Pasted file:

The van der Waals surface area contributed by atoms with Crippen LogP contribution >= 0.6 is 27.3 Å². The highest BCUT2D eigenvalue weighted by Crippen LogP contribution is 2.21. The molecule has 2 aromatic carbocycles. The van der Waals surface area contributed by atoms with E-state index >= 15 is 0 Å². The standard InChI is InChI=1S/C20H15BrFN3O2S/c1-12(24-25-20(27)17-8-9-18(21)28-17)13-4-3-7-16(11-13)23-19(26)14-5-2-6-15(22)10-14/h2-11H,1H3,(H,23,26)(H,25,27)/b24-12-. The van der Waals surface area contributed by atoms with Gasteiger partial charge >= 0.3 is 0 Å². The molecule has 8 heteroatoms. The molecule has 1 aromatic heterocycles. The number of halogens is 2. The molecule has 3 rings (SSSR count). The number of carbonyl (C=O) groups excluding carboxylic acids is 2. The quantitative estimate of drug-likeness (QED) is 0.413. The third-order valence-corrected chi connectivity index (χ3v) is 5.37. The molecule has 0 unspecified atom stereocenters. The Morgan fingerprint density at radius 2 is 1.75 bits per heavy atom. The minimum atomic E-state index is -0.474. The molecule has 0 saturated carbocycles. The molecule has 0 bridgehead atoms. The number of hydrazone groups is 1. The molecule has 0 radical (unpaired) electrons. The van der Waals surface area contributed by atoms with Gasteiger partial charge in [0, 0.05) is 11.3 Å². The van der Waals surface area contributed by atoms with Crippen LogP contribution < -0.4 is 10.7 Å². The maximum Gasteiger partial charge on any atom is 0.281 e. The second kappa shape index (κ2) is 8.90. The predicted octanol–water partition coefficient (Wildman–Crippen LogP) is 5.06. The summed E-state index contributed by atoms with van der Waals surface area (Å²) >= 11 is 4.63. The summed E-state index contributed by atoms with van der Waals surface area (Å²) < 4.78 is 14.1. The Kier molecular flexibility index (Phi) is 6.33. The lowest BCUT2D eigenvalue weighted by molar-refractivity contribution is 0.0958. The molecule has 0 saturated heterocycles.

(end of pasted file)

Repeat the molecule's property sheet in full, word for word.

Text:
The van der Waals surface area contributed by atoms with Crippen LogP contribution >= 0.6 is 27.3 Å². The highest BCUT2D eigenvalue weighted by Crippen LogP contribution is 2.21. The molecule has 2 aromatic carbocycles. The van der Waals surface area contributed by atoms with E-state index >= 15 is 0 Å². The standard InChI is InChI=1S/C20H15BrFN3O2S/c1-12(24-25-20(27)17-8-9-18(21)28-17)13-4-3-7-16(11-13)23-19(26)14-5-2-6-15(22)10-14/h2-11H,1H3,(H,23,26)(H,25,27)/b24-12-. The van der Waals surface area contributed by atoms with Gasteiger partial charge >= 0.3 is 0 Å². The molecule has 8 heteroatoms. The molecule has 1 aromatic heterocycles. The number of halogens is 2. The molecule has 3 rings (SSSR count). The number of carbonyl (C=O) groups excluding carboxylic acids is 2. The quantitative estimate of drug-likeness (QED) is 0.413. The third-order valence-corrected chi connectivity index (χ3v) is 5.37. The molecule has 0 unspecified atom stereocenters. The Morgan fingerprint density at radius 2 is 1.75 bits per heavy atom. The minimum atomic E-state index is -0.474. The molecule has 0 saturated carbocycles. The molecule has 0 bridgehead atoms. The number of hydrazone groups is 1. The molecule has 0 radical (unpaired) electrons. The van der Waals surface area contributed by atoms with Gasteiger partial charge in [0, 0.05) is 11.3 Å². The van der Waals surface area contributed by atoms with Crippen LogP contribution < -0.4 is 10.7 Å². The maximum Gasteiger partial charge on any atom is 0.281 e. The second kappa shape index (κ2) is 8.90. The predicted octanol–water partition coefficient (Wildman–Crippen LogP) is 5.06. The summed E-state index contributed by atoms with van der Waals surface area (Å²) >= 11 is 4.63. The summed E-state index contributed by atoms with van der Waals surface area (Å²) < 4.78 is 14.1. The Kier molecular flexibility index (Phi) is 6.33. The lowest BCUT2D eigenvalue weighted by molar-refractivity contribution is 0.0958. The molecule has 0 saturated heterocycles.